Delivering public lectures and workshops is an excellent marketing tool for growing your practice.
Prospective clients in the audience have the opportunity to learn about your philosophy, your approach to health and wellness, and have a sample of your expert knowledge.
Public speaking was the primary tool I used for growing my nutrition practice, and led to additional opportunities, such as an interview with the LA Times and subsequent syndications in the Chicago Tribune and other publications.
Through trial and error, I learned quite a bit about what helped make a lecture successful, as well as a few key pitfalls that can be avoided with a little foresight.
Here the top five mistakes I’d recommend steering clear of when delivering your next lecture:
Not memorizing the first two minutes of your lecture
Do yourself a favor and commit minimally the first two minutes of your speech to memory. This way, you can start out strong, looking at the audience as you confidently deliver those initial concepts and subsequently establish rapport with them as opposed to burying your head in your notes right off the bat.
Unless you are completely comfortable speaking in front of an audience and prefer spontaneity when you present, play it safe and memorize the first two minutes at least.
Not practicing your lecture before delivering it
Prior to delivering your presentation, practice delivering it to an empty room or a small group of friends or family. This allows you to get familiar with the material, your pacing and how you want to communicate each point. If you will be using a projector or other piece of equipment as part of your presentation, be sure to practice with your equipment as well.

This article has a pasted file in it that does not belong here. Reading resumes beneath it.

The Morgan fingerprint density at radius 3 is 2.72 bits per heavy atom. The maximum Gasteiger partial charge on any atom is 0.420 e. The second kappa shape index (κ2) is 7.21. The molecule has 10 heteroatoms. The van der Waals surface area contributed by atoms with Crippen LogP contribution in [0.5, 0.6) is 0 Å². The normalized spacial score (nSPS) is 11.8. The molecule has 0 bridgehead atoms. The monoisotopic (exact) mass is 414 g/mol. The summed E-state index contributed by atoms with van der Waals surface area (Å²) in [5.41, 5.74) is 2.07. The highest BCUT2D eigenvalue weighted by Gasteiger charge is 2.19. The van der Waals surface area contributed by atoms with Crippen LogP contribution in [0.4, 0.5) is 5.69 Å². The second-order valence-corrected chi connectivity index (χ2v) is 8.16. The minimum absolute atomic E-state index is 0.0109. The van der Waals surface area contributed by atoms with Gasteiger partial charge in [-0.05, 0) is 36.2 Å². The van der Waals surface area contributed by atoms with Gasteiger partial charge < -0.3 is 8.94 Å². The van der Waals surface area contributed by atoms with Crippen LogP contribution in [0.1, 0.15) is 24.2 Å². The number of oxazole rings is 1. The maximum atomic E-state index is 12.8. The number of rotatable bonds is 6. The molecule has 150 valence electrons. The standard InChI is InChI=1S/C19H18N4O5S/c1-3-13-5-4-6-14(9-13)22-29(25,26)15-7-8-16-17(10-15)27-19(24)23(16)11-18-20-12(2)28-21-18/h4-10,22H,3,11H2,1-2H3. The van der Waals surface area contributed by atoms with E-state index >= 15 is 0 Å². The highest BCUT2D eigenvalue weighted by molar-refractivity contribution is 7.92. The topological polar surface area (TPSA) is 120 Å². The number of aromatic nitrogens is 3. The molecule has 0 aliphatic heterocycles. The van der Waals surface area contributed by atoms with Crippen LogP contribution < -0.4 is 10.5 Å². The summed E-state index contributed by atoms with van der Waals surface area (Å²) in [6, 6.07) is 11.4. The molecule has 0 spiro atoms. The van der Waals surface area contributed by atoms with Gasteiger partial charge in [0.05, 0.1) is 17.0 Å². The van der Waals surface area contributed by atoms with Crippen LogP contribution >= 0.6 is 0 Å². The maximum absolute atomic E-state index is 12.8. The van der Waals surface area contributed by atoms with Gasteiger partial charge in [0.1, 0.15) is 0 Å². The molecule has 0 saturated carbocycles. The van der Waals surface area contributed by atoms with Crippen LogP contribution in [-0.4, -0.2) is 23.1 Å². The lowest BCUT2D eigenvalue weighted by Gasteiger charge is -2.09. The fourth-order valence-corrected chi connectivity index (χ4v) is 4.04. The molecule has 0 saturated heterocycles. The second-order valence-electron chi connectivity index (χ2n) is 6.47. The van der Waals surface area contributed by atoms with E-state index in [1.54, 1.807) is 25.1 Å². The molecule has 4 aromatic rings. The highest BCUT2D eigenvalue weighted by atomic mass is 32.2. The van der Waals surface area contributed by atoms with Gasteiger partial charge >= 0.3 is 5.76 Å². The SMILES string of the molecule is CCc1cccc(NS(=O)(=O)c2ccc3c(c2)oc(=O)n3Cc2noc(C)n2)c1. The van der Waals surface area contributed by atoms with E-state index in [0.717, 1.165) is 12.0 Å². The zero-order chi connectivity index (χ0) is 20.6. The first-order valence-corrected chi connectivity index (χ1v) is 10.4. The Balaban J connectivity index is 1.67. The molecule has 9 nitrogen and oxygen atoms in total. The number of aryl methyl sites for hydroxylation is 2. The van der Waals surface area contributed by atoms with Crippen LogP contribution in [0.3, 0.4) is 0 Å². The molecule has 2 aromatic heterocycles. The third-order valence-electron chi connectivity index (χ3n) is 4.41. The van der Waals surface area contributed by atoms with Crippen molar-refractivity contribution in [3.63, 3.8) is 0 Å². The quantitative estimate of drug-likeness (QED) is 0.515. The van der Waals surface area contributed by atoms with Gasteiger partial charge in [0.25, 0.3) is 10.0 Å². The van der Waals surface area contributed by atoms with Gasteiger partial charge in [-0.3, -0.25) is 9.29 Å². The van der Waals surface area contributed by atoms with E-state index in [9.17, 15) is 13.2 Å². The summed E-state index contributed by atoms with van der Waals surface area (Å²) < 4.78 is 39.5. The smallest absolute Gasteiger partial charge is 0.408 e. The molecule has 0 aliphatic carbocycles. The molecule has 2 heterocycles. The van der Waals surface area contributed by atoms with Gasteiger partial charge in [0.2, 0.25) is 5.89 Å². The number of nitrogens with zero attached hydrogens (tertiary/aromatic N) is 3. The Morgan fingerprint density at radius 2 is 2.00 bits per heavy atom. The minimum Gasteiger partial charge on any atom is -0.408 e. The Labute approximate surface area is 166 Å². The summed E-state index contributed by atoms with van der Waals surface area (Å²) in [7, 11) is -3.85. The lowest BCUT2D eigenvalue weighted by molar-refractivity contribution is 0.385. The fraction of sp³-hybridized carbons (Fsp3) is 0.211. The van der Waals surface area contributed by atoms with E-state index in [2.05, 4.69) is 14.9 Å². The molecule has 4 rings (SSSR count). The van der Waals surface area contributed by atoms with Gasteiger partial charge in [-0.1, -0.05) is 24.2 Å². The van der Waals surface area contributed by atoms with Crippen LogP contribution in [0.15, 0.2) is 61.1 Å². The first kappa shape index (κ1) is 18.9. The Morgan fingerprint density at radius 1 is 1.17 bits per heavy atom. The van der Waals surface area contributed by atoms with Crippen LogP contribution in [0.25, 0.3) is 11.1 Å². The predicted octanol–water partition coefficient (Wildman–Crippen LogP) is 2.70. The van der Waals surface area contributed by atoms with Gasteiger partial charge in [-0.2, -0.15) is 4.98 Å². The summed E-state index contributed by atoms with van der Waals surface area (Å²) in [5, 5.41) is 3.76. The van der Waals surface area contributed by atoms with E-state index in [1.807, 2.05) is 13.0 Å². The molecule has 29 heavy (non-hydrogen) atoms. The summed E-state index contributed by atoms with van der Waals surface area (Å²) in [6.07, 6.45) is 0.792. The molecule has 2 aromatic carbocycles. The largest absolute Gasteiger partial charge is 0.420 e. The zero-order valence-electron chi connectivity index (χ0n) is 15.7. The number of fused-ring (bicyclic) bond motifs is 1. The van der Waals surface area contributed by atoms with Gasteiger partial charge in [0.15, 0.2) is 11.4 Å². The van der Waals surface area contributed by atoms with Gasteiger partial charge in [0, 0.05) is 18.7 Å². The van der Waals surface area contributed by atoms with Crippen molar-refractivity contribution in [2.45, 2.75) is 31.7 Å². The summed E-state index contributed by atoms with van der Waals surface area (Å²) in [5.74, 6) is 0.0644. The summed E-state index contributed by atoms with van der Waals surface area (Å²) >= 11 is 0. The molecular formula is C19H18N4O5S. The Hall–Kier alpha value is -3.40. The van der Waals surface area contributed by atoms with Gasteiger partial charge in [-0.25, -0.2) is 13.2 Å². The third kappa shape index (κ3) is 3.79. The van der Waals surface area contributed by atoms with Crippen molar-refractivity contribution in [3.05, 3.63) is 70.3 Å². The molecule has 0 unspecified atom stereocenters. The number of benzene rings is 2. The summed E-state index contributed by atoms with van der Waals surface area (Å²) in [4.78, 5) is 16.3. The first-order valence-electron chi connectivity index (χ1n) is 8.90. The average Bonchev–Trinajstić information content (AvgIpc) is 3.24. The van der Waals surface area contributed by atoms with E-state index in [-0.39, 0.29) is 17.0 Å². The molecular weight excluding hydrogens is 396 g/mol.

Taking yourself too seriously while you’re speaking
As a health professional, it’s easy to slip into a very conservative, formal way of lecturing when relaying technical data. While it’s true that you should be presenting yourself in a professional manner, letting your warmth, care, interest, and perhaps a little humor come through will foster a better connection with your audience and likely increase their interest in working with you as their practitioner.
While you don’t have to spend an inordinate amount of time sharing your vulnerable stories with your audience, providing them with a peek into your own health journey or telling a personal story that pertains to what you’re teaching about helps your audience to connect with you and makes you more real. A good example of this could be, in a lecture about fermenting foods, telling your audience about a time one of your own ferments went south, and what you learned from it.
Not presenting a call to action
If you’re delivering a free lecture, you are likely doing so to get new clients. Some practitioners feel worried about coming across as too “salesy”, so they refrain from spending time telling the audience about what it is they are offering. However, if you’ve provided valuable content during your lecture, the audience will be happy to hear about your services towards the end of the lecture, and likely interested in what else you have to offer.
So get out there and make your next lecture a smooth, enjoyable, and profitable experience!